Argument: Progressive tax systems open door to unfair tax avoidance
If the need to defend against a depredation psychology has its subtle effects on voluntary associations, it also puts a premium on slyness as practiced by the individual taxpayer. A well- known book company advertises a “Federal Tax Course” and offers a special report guaranteed to show what deductions can legally be claimed for business expenses such as transportation, entertainment, lodging, gifts, theatre tickets, club dues, and bills, and “your wife’s expenses if she travels with you.” Another special report is advertised as showing how “men in the $20,000 to $100,000 class can virtually cut their tax in two” by dividing income among the family. In come can be transferred to minor children; property used in a business can be turned over to a member of the family and leased back (at a rent deduction); income-producing property can be sold from one member of a family to another to gain a depreciation advantage; and so on. All of this comes under the heading of “tax avoidance,” which is perfectly legal. Nevertheless, a great deal of energy is necessarily diverted into the business of defending oneself against the government—a loss of energy which might be put to far more productive purposes, with society the richer for it all around.
Finally, to protect against depredation psychology, the rich seek refuge in tax-exempt bonds. Thus potential risk capital disappears into the sink of dead-horse debt. This is the ultimate commentary on progressively taxing “last dollars.” Ironically, it would take a “degressive tax,” i.e., one that taxed “last dollars” least, in order to bring money from tax exempts back into the pool of risk money that should be available to the man with a new idea.
The late Professor Henry Simons of the University of Chicago economics faculty argued that the case for drastic progressions in income taxation “must be rested on the case against inequality.” If the human race has a natural interest in human variation, then the case for progressive taxation is indeed “uneasy” (to use the phrase of Walter Blum and Harry Kalven, Jr.). But if equality (in the leveling sense) can by any stretch of the imagination be considered the touchstone of the good society, then the progressive tax falls into place as a relevant means to the achievement of social justice. But it is only one relevant means, and if it is left to operate alone it will not achieve its leveling end.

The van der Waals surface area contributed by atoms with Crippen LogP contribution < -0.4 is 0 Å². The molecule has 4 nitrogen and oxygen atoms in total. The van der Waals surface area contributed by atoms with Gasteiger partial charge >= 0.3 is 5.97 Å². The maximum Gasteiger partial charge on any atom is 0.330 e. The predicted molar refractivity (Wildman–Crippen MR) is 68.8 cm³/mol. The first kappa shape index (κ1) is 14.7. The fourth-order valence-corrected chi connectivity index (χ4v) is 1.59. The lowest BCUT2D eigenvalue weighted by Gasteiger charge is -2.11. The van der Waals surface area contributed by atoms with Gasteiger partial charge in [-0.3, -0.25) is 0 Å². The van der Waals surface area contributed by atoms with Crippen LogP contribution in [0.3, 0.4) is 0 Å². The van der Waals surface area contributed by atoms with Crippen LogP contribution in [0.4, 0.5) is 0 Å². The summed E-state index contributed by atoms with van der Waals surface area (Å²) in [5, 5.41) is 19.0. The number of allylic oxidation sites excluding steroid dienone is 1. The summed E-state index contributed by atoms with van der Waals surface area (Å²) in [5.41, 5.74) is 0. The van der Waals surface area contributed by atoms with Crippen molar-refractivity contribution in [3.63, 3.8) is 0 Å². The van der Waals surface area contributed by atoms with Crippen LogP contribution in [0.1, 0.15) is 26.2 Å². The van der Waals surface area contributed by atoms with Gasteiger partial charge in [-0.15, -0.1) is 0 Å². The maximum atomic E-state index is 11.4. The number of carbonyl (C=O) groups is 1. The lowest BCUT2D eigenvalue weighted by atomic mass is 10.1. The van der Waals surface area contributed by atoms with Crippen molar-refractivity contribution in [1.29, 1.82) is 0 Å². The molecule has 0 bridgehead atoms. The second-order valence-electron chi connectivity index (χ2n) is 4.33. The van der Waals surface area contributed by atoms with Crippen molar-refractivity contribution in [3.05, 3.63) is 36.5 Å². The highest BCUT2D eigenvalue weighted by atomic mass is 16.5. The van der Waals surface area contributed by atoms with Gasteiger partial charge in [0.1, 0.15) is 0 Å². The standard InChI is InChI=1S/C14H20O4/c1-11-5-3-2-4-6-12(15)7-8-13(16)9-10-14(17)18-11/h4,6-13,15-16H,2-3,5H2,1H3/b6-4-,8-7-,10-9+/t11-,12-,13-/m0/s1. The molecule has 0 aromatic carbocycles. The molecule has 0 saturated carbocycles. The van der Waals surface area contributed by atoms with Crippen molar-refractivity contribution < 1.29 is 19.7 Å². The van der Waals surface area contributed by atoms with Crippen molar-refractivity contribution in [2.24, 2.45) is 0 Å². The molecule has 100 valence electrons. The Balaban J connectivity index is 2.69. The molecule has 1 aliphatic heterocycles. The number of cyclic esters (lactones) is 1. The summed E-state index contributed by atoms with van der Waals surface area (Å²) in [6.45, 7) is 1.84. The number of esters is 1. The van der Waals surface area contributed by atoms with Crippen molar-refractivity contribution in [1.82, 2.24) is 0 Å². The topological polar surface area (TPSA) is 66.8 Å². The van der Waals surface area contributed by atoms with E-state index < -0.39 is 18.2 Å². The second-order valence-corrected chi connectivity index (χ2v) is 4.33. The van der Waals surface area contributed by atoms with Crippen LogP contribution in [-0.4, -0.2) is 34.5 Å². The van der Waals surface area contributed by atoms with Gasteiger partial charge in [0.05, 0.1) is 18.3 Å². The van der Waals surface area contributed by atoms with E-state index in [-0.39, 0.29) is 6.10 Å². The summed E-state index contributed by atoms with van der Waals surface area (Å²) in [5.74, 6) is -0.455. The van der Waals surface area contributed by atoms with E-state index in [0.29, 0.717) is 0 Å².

For better or worse, the progressive income tax in America has obviously not achieved an equalitarian result. This does not mean, however, that it should be written off as socially innocuous. Instead of introducing a leveling principle into society, it has resulted in some strange distortions of the social pyramid. While it has not produced equality, it has resulted in a very practical denial of the old American ideal of “equality of opportunity.”
The reason for this is that it tends to stratify classes as they are. Since it is a tax on income, not a capital levy, it leaves old ownership intact without encouraging new—or additional ownership. The rich (within inheritance tax limits) tend to keep their fortunes. But Joe Doakes can hardly aspire to amassing a fortune—or even a sizable nest egg—on his own if he attempts to do it out of saving for investment purposes. (The fact that millions have risen into “middle income status” since the time of the income tax amendment has been due to the fecundity of American production, with its fantastically efficient machine development, not to any “redistribution” effected by the tax.)
"Flat Tax: What Would It Do For Ireland?". Business and Finance Magazine. 5 May 2005 - elimination of loopholes in the tax code will reduce the marginal benefits of tax evasion for Ireland's wealthiest 5%, bringing their income into the tax base. This means that, assuming a 25% flat rate tax on all income with a standard zero-tax deduction of Eur20,000 (scenario one), the overall tax burden will shift right. This means that relative to the current status quo, the peak tax liability will no longer fall on to Ireland's middle-class families, but will be shouldered predominantly by the highincome earners with personal income in excess of Eur80,000.
This effect is similar to the experience of the income tax cuts in the UK and the US in the 1980s. If before the tax cuts, the top 10% of UK earners contributed only 32% of income tax revenue, after the changes in the tax rates, the group's contributions increased to 45%. In Alberta, Canada, following the provincial government adoption of flat rate taxation, the overall budgetary contributions from the top 15% of earners increased from 62% in 2000 to 67% in 2004. Importantly, low-income workers enjoyed significant relief: in 2000 the bottom 50% of wage earners paid 3% of the provincial tax burden while by 2004, this figure fell to 1.5%.
This also implies that, with an enlarged tax base, Ireland's fiscal position can only improve under the initially revenue-neutral flat rate, once the benefits of growth and savings from compliance costs are factored in. Under scenario one (see chart), the expected benefits in revenue enhancement can reach between 0.07% and 0.2% of GDP in the year following the reform. These benefits will be further augmented by higher labour force participation rates and returns to entrepreneurial risk-taking that are encouraged by the flat tax system.
In the Russian case, the combined effects of flat tax introduction amounted to an over 50% increase in government revenue and nearly a quarter of the growth in GDP. The same happened in Estonia and Slovakia. Among the economies more similar to Ireland, the UK Channel Islands and Hong Kong provide strong evidence as to the long-run effects of the flat rate taxation of personal income.